Maliyam’s academic journey was supported by donors to the Be Boundless — For Washington, For the World campaign.
As soon as the software design class ends, Louis Maliyam pops out of his seat, grabs his bag and hurries through the crowded hallway. With just 10 minutes to get to the dance studios in Meany Hall, he needs to walk as fast as he can, or he’ll be late. Sometimes he runs.
It’s winter 2020, before the pandemic will hit the U.S. Maliyam heads through Red Square, passing Suzzallo Library. The building’s imposing Gothic architecture made an impression when he first visited campus. “I felt like the place had a history, like something was waiting for me,” he recalls. “It was exciting to know I was going to spend four years at this place.”
Even on soggy days, he doesn’t mind the sprint to dance class; Pacific Northwest drizzle is nothing compared to the downpours Maliyam is used to. In Samut Prakarn, Thailand, where he grew up, the rain is so heavy “you don’t even go outside. You’ll be completely soaked,” he says.
Maliyam would listen to that rain hammering on the roof of his parents’ internet café, where he helped customers and assembled computers after school. Building the machines could be difficult, he says, but he never gave up: “I think it’s fun to solve problems.”
He took a programming class as a teen, and his talent for computers won him a full scholarship to study abroad. He finished high school in New Hampshire, where he took higher math classes to prepare for computer science — and discovered musical theater.
Maliyam continued both pursuits at the UW, entering as a computer science major and adding an acting class to his fall schedule. He continued to be recognized for his talents: in computer science, by earning the merit-based Eileen Bjorkman Endowed Scholarship in Computer Science & Engineering, and in performance, landing a role in the School of Drama’s production of “Anything Goes.”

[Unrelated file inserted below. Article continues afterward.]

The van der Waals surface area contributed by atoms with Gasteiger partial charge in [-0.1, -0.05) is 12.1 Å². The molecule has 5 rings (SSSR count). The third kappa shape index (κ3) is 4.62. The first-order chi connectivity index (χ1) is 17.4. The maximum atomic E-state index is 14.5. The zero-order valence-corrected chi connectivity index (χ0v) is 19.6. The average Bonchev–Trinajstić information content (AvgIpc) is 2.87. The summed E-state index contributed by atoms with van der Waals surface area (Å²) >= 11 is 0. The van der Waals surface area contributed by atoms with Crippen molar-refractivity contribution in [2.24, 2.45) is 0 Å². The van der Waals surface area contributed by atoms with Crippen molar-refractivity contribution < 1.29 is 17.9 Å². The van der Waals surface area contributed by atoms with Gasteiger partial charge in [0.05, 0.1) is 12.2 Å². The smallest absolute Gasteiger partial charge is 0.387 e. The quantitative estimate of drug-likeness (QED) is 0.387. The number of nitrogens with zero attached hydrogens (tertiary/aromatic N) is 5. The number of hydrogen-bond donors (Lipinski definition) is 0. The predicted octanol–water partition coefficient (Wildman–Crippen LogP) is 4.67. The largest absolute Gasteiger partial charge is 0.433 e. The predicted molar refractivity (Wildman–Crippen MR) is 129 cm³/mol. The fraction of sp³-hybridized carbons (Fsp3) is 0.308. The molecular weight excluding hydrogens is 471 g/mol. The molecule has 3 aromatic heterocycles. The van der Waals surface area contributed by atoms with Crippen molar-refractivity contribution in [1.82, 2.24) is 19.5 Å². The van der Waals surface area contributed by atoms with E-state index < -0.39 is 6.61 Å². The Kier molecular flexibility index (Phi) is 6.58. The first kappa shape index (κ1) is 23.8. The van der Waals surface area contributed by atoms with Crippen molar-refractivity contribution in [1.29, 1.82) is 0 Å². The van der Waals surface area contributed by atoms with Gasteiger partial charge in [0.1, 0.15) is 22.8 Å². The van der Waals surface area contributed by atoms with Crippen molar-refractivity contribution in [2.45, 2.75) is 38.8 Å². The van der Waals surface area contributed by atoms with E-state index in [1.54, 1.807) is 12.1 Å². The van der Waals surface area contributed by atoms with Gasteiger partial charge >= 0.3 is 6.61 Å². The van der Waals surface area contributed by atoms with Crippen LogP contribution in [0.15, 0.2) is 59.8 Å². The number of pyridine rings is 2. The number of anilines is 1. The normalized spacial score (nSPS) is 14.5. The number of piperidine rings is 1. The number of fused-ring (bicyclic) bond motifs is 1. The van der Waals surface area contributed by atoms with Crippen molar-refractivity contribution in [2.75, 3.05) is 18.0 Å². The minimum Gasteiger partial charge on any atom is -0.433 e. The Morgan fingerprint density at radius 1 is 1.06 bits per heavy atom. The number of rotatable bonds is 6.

And when a tap-dance instructor came to work with the cast, Maliyam discovered a department he hadn’t known about — and a new passion.
There’s this feeling that’s unexpected, where you don’t know what’s going to happen next. Improv is new and exciting every time I perform.
Hugs in the hallways
Even on overcast days, the high ceilings and tall windows of the UW dance studios welcome light. The first time Maliyam entered, he felt at home. Still, before he got to know the other dancers, he recalls, “it could feel strange to look into their eyes or dance in front of them.”
Eventually his reluctance evaporated: “The teacher helped us bring our own movement into the room. It made us more comfortable because it created space for failure.” That safety, Maliyam says, helps the students be brave. “We have sweat and tears, happiness and joy at same time. We show ourselves to each other, and we’re vulnerable when we fail.”
The dancers’ willingness to publicly stretch and challenge themselves fosters a culture he didn’t know he was looking for. “It’s a strong connection we build from dance,” he says. “We say hi and hug.”